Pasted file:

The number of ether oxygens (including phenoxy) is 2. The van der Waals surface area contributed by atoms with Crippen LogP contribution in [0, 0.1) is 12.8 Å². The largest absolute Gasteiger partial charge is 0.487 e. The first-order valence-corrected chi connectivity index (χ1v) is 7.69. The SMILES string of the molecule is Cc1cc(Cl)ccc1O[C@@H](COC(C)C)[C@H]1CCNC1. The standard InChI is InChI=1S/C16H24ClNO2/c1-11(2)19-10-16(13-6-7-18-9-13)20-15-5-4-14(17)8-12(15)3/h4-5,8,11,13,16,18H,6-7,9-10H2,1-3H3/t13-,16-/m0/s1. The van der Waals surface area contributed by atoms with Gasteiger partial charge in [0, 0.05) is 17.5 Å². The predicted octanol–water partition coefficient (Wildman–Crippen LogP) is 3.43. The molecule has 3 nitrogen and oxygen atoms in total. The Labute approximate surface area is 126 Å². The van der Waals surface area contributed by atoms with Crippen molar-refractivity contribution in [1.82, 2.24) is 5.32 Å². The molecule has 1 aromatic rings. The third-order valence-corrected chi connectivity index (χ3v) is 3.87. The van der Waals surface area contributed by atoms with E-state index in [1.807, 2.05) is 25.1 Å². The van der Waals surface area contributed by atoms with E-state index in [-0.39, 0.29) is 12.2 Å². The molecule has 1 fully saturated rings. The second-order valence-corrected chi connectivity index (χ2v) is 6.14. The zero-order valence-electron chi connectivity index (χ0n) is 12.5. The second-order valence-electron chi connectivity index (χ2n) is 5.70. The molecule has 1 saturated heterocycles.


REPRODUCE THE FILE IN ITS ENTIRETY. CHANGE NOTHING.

The number of ether oxygens (including phenoxy) is 2. The van der Waals surface area contributed by atoms with Crippen LogP contribution in [0, 0.1) is 12.8 Å². The largest absolute Gasteiger partial charge is 0.487 e. The first-order valence-corrected chi connectivity index (χ1v) is 7.69. The SMILES string of the molecule is Cc1cc(Cl)ccc1O[C@@H](COC(C)C)[C@H]1CCNC1. The standard InChI is InChI=1S/C16H24ClNO2/c1-11(2)19-10-16(13-6-7-18-9-13)20-15-5-4-14(17)8-12(15)3/h4-5,8,11,13,16,18H,6-7,9-10H2,1-3H3/t13-,16-/m0/s1. The van der Waals surface area contributed by atoms with Gasteiger partial charge in [0, 0.05) is 17.5 Å². The predicted octanol–water partition coefficient (Wildman–Crippen LogP) is 3.43. The molecule has 3 nitrogen and oxygen atoms in total. The Labute approximate surface area is 126 Å². The van der Waals surface area contributed by atoms with Crippen molar-refractivity contribution in [1.82, 2.24) is 5.32 Å². The molecule has 1 aromatic rings. The third-order valence-corrected chi connectivity index (χ3v) is 3.87. The van der Waals surface area contributed by atoms with E-state index in [1.807, 2.05) is 25.1 Å². The van der Waals surface area contributed by atoms with E-state index in [-0.39, 0.29) is 12.2 Å². The molecule has 1 fully saturated rings. The second-order valence-corrected chi connectivity index (χ2v) is 6.14. The zero-order valence-electron chi connectivity index (χ0n) is 12.5. The second-order valence-electron chi connectivity index (χ2n) is 5.70. The molecule has 1 saturated heterocycles.